ACTIONS speak louder than words. Sometimes they do more than just speak louder. There are some people who do things with little fanfare, but their actions have a profound effect on many. Recently on the news I saw there was an anonymous donor who provided enough funds to rebuild a charitable organization’s offices after they were damaged by a tornado. Another news source reported on a patient who needed a kidney transplant. A donor had stepped forward after hearing the patient’s story. This donor had no connections to the individual, but after hearing the patient’s story he said he felt it was the right thing to do. He did not want any compensation or recognition for his healthy kidney, nor did he want any fuss. Of course the news sources jumped at the chance to bring a “feel good” story to the public. During these current times I find it refreshing to find individuals doing good deeds without the need to broadcast or brag about them to the world. LOOKING towards the opposite end of the spectrum, there are individuals who have no idea their actions can have a negative impact on people. How many of us have experienced at work where one worker does something shady or let me say “against policy” that causes the company to install a new procedure that affects all the workers? I was employed at a company where the owner was carrying on an affair with a woman who was not his wife. Luckily I did not get sucked into the drama, but several employees were put in an uncomfortable spot when the wife would call looking for her husband. The employees were put in an awkward place because they had no choice but to lie to the wife if they wanted to keep their job. You might be thinking the affair would not last long and you would be partially correct. Some did not last long but there was always some other woman waiting in the wings. I so wanted to tell the owner to take a look around and see how his actions were affecting his employees. Too bad he did not have the insight that the main character found in this fantasy comedy. GLORIA’S, played by Anne Hathaway (The Intern, Rachael Getting Married), constant drinking was having an effect on her boyfriend Tim, played by Dan Stevens (Beauty and the Beast, The Guest). She could not see what her actions were doing to him, let alone to people nowhere near her. This film festival winning movie’s story was quite unusual. It started out slow or more to the point confusing to me; however, once I felt I understood what Gloria’s drinking represented I was able to sit back and enjoy this quirky film. Anne did a wonderful job of acting with her character and the bonus was watching her play against Jason Sudeikis (Masterminds, Mother’s Day) as Oscar. He was amazing in his ability to switch back and forth between comedy and seriousness. I honestly do not see this picture going into wide release because I would not consider it a mainstream movie. However the story really had a way of pulling in the viewer; one only needed to suspend reality and watch how actions speak louder than words at times.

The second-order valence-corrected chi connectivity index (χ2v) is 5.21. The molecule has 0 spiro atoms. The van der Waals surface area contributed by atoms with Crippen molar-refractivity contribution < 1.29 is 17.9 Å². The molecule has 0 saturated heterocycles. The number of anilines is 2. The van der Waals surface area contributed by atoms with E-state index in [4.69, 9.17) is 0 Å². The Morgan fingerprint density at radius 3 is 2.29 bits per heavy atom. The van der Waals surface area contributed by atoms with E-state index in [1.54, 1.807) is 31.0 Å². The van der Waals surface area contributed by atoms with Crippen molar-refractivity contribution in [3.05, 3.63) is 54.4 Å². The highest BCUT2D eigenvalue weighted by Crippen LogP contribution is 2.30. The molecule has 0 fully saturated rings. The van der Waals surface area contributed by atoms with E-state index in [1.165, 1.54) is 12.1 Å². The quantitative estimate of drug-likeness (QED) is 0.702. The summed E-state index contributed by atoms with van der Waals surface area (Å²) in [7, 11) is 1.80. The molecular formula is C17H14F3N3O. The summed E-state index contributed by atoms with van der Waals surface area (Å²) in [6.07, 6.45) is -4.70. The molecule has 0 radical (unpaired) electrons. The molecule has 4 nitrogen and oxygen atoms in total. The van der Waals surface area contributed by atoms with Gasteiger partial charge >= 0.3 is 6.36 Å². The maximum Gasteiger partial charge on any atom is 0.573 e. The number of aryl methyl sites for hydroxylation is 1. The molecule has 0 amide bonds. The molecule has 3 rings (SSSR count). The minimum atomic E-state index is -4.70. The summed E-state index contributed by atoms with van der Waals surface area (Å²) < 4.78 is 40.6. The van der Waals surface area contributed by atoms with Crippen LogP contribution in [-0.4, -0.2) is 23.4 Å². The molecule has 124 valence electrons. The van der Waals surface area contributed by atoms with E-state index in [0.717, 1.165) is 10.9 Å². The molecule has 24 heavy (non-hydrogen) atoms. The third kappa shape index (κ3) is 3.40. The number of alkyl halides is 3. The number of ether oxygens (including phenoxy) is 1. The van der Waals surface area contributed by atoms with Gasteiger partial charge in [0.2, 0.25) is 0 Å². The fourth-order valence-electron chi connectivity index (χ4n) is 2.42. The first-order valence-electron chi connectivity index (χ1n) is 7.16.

Growing up in a state where 21 years of age was the legal limit for buying alcoholic beverages, my friends had a better appreciation of me going to college out of state. The reason being the university was in a state where 18 was the legal drinking age. You would have thought I would have taken advantage of the situation, but it only took one time of me getting drunk that ended my drinking with visiting friends. The dumbest thing I did was skip breakfast and lunch the day after because I was hung over. Those who know me know I never miss a meal. What I do not understand is when I was drunk that one time I did not have the desire to take off my clothes in public or dance on top of cars. Why then would I care to watch someone else act out in a drunken state? So I could review this movie for you. Known for writing The Hangover and Wedding Crashers, Jon Lucas and Scott Moore chose to make their directorial debut with this story. Straight A college student Jeff Chang, played by Justin Chon (Twilight franchise, Hang Loose) had one of the most important meetings of his life set up the morning after his 21st birthday. His father Dr. Chang, played by Francois Chau (Lost-TV, Rescue Dawn) would be picking him up promptly, first thing in the morning. Unplanned was the surprise visit from Jeff’s two best friends Miller and Casey, played by Miles Teller (Rabbit Hole, Project X) and Skylar Astin (Pitch Perfect, Taking Woodstock). Pleading with Jeff to let them take him out for one drink, Miller and Casey promised they would bring him right back. I do not have to say anything else; that is how predictable the story was in this sordid film. Honestly, there was nothing creative except for a couple of stupid stunts as the trio went on a drinking binge. Maybe I did not get the memo on what was required to view this movie–a six pack of beer, not that I am encouraging anyone to drink. My advice is to save your money and go rent the movie Animal House instead.